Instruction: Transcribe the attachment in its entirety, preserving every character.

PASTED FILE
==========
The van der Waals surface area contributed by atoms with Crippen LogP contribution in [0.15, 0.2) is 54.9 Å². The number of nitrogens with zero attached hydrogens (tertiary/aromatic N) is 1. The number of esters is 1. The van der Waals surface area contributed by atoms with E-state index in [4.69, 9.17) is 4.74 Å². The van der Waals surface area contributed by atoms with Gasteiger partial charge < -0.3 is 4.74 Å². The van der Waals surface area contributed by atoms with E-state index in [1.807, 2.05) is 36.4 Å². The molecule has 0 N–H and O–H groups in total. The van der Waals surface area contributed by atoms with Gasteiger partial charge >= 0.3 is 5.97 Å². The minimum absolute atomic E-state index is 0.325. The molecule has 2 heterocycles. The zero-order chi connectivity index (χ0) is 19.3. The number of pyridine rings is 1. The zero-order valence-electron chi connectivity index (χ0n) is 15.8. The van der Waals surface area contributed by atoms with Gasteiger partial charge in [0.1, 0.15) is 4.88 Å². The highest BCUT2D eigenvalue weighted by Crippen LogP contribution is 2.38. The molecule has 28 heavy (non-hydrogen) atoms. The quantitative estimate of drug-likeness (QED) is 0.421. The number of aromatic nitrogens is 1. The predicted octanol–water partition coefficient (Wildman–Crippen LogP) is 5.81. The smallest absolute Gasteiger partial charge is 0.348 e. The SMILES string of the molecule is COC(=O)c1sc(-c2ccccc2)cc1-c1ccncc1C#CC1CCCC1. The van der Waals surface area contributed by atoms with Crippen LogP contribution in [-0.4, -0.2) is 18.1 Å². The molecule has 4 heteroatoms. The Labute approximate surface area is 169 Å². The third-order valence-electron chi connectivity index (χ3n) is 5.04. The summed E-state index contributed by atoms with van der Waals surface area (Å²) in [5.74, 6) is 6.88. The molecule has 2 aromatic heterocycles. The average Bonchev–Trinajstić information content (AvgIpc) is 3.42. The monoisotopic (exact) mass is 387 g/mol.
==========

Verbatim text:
The van der Waals surface area contributed by atoms with Crippen LogP contribution in [0.15, 0.2) is 54.9 Å². The number of nitrogens with zero attached hydrogens (tertiary/aromatic N) is 1. The number of esters is 1. The van der Waals surface area contributed by atoms with E-state index in [4.69, 9.17) is 4.74 Å². The van der Waals surface area contributed by atoms with Gasteiger partial charge < -0.3 is 4.74 Å². The van der Waals surface area contributed by atoms with E-state index in [1.807, 2.05) is 36.4 Å². The molecule has 0 N–H and O–H groups in total. The van der Waals surface area contributed by atoms with Gasteiger partial charge >= 0.3 is 5.97 Å². The minimum absolute atomic E-state index is 0.325. The molecule has 2 heterocycles. The zero-order chi connectivity index (χ0) is 19.3. The number of pyridine rings is 1. The zero-order valence-electron chi connectivity index (χ0n) is 15.8. The van der Waals surface area contributed by atoms with Gasteiger partial charge in [0.1, 0.15) is 4.88 Å². The highest BCUT2D eigenvalue weighted by Crippen LogP contribution is 2.38. The molecule has 28 heavy (non-hydrogen) atoms. The quantitative estimate of drug-likeness (QED) is 0.421. The number of aromatic nitrogens is 1. The predicted octanol–water partition coefficient (Wildman–Crippen LogP) is 5.81. The smallest absolute Gasteiger partial charge is 0.348 e. The SMILES string of the molecule is COC(=O)c1sc(-c2ccccc2)cc1-c1ccncc1C#CC1CCCC1. The van der Waals surface area contributed by atoms with Crippen LogP contribution in [-0.4, -0.2) is 18.1 Å². The molecule has 4 heteroatoms. The Labute approximate surface area is 169 Å². The third-order valence-electron chi connectivity index (χ3n) is 5.04. The summed E-state index contributed by atoms with van der Waals surface area (Å²) in [5.74, 6) is 6.88. The molecule has 2 aromatic heterocycles. The average Bonchev–Trinajstić information content (AvgIpc) is 3.42. The monoisotopic (exact) mass is 387 g/mol.